In brief, my brain did with this line what all of our brains do with incomplete and contradictory perspectives on the world, which leave us with an information gap and a sense of impending, dangerous change: my brain created a theory to explain what the line might mean, and a story to express how it could play out in the world.
Our brains are primarily storytelling processors, not logic processors. Consequently, “Russia is playing Poker, NATO is playing Chess, and China is playing Go” can both be read as a theory to explain how decision makers across the world made the decisions that got us all into the situation that we are in now, or as a story to explain why the world is in such a mess.
In this case, “What is Winning? Who will Win?” signifies the information gap and the impending/dangerous change. Our brains will not tolerate having such information gaps and/or not having an explanation for dangerous change.
If you are interested in understanding the Human compulsion to create stories and explanations, then go and watch the below video and/or read Will Storr’s book, The Science of Storytelling.
The Science of Storytelling | Will Storr | TEDxManchester
We all tell stories to explain and give meaning to our lives, and we like to learn about explanations and meaning through other people’s stories, and we like to share stories with others who agree with our stories, so that we don’t have to go through the world full of uncertainty and alone.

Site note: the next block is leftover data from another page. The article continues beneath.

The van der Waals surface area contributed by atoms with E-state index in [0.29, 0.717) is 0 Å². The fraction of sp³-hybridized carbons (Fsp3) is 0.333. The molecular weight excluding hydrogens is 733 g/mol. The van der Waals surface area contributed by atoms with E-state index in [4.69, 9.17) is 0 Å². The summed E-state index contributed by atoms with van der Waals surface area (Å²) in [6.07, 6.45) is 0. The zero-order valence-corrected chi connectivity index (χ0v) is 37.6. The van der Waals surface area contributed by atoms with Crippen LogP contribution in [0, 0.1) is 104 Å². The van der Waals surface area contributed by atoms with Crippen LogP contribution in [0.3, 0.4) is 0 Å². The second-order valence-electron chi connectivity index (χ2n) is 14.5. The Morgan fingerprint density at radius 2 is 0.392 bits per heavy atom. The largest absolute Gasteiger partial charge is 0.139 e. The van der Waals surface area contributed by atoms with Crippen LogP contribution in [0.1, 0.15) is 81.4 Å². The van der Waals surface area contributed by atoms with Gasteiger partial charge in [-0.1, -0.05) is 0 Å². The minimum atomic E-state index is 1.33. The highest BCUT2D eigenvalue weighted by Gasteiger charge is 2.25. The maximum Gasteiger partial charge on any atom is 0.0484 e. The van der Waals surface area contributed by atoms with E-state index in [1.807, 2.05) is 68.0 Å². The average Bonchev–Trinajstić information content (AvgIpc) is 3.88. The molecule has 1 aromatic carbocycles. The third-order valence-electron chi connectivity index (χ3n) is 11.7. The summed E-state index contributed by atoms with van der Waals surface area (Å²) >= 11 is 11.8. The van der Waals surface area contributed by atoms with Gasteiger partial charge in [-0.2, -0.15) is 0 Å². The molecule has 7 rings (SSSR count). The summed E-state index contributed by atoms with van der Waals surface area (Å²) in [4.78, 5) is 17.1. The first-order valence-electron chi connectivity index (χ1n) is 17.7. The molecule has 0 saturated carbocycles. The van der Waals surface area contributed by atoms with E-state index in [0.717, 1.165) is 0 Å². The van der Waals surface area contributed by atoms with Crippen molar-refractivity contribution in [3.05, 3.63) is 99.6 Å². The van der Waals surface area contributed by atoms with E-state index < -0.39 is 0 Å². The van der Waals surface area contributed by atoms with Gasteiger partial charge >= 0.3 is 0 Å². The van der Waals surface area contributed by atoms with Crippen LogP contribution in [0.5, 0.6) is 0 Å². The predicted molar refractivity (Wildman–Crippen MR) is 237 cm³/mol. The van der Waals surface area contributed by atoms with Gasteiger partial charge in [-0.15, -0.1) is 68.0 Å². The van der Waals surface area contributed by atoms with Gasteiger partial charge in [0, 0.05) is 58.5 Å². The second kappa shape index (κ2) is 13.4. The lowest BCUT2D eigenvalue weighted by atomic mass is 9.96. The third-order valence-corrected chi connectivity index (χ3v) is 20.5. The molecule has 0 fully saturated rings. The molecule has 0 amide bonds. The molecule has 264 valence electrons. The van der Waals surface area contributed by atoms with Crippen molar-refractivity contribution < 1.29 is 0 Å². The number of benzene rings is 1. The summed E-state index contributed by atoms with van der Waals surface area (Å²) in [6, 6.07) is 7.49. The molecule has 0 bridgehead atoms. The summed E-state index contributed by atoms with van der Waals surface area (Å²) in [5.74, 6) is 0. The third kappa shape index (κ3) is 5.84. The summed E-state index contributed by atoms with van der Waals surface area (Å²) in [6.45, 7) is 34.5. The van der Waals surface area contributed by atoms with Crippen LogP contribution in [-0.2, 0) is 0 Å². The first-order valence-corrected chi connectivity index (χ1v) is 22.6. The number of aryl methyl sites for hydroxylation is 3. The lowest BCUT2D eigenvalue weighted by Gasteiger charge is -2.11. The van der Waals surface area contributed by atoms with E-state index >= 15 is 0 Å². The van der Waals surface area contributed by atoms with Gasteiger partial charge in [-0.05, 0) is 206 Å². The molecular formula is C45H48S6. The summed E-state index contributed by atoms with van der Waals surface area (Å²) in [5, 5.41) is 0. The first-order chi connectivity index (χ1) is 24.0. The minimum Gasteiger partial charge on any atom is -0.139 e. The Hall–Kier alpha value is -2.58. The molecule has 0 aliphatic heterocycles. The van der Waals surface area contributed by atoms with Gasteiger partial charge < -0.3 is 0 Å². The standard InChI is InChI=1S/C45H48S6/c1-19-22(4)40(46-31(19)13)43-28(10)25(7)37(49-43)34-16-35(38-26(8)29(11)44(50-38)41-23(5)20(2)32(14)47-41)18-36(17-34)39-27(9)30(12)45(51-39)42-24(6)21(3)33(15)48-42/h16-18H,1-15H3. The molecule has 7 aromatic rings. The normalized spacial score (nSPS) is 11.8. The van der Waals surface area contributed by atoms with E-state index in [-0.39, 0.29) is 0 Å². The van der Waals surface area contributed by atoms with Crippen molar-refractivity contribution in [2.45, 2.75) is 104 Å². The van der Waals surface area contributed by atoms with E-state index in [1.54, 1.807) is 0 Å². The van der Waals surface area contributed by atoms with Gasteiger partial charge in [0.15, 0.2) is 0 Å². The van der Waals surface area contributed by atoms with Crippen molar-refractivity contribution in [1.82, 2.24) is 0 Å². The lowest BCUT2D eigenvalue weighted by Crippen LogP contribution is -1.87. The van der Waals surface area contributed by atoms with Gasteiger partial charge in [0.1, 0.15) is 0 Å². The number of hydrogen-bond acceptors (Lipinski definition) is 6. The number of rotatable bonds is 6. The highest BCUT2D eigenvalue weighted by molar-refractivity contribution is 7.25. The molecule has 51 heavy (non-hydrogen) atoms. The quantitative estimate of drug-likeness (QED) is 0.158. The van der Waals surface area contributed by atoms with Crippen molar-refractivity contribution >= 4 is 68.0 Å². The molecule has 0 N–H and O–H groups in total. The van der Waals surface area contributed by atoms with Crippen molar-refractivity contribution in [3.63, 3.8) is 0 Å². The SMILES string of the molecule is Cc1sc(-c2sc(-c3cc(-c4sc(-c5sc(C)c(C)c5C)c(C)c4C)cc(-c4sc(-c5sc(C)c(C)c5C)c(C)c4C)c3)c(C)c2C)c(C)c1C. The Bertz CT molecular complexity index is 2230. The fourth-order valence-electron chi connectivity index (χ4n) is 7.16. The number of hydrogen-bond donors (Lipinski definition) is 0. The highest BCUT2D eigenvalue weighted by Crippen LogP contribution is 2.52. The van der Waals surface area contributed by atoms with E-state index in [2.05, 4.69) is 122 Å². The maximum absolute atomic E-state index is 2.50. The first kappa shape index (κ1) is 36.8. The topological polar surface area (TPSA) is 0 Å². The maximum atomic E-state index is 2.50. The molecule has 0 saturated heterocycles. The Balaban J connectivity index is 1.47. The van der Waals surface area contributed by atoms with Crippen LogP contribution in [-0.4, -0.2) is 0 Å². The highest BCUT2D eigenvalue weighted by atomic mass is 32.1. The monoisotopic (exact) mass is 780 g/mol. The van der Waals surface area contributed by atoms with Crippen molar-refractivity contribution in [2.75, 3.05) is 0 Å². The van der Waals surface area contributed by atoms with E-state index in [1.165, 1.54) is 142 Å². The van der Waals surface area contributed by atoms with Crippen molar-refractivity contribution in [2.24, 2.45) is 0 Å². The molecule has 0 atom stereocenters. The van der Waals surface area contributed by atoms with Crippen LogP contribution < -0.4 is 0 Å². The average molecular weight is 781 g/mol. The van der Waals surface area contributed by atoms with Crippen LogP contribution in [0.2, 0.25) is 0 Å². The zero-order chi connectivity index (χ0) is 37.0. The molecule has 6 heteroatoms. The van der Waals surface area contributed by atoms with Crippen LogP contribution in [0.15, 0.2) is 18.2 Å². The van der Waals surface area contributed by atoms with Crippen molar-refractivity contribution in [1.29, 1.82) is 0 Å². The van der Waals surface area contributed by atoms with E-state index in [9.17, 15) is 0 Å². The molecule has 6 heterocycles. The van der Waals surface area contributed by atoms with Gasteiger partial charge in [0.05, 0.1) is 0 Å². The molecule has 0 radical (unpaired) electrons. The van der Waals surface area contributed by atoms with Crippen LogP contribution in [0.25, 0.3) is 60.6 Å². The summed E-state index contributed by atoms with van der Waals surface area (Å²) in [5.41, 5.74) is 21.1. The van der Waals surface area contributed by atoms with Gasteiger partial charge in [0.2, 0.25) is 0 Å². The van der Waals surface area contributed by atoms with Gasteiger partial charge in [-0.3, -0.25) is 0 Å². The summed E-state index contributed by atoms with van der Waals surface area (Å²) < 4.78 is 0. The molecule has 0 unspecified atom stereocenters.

In every country, the political elite try to tell emotionally persuasive stories, to keep the population on side, and the security elite try to inject some logic into their theories, to maintain a cohesive and coherent narrative for the state. When countries compete with each other, or come into conflict, a large part of the cognitive tension that underpins whatever happens in the world comes from the mismatch between the stories and theories that underpin different countries political and strategic cultures.
Russia doesn’t play Poker, NATO doesn’t play Chess, and China doesn’t play GO. Even though we would like other people to create and share stories about themselves for us to understand, which are true, nothing could be further from the truth. People tell stories about themselves for themselves, and for those that they want to share a world view with.
If you want to understand a political elite, read the stories that they tell each other about their country and what they need to do. If you want to understand what a security elite are going to recommend to their masters, learn how they select, train, and promote their personnel, and learn what you can about the stories they tell to define themselves and their role.
The only significant insight we have into other countries decision making and planning comes from studying the creation and maintenance of their Strategic Culture and Political Culture.
Russia tells a consistent story to itself: Russia is a great power; Russia is under constant threat; Russia should always be on the offensive. China tells a consistent story to itself: China is a great power; China needs to redeem itself after the Century of Humiliation; China should dominate without resorting to conventional war. NATO just got its consistent story to tell itself back: NATO stands together against the reborn evil empire.
“What is winning?” depends entirely on the story that you are listening to and which story you believe.
“Who will win?” depends on how desperately people believe their stories, and on how much blood and treasure the rest of us are willing to sacrifice to crush their story in the service of manifesting our story.
Be careful which stories you create, which stories you take seriously, and remember that people kill and die for their story.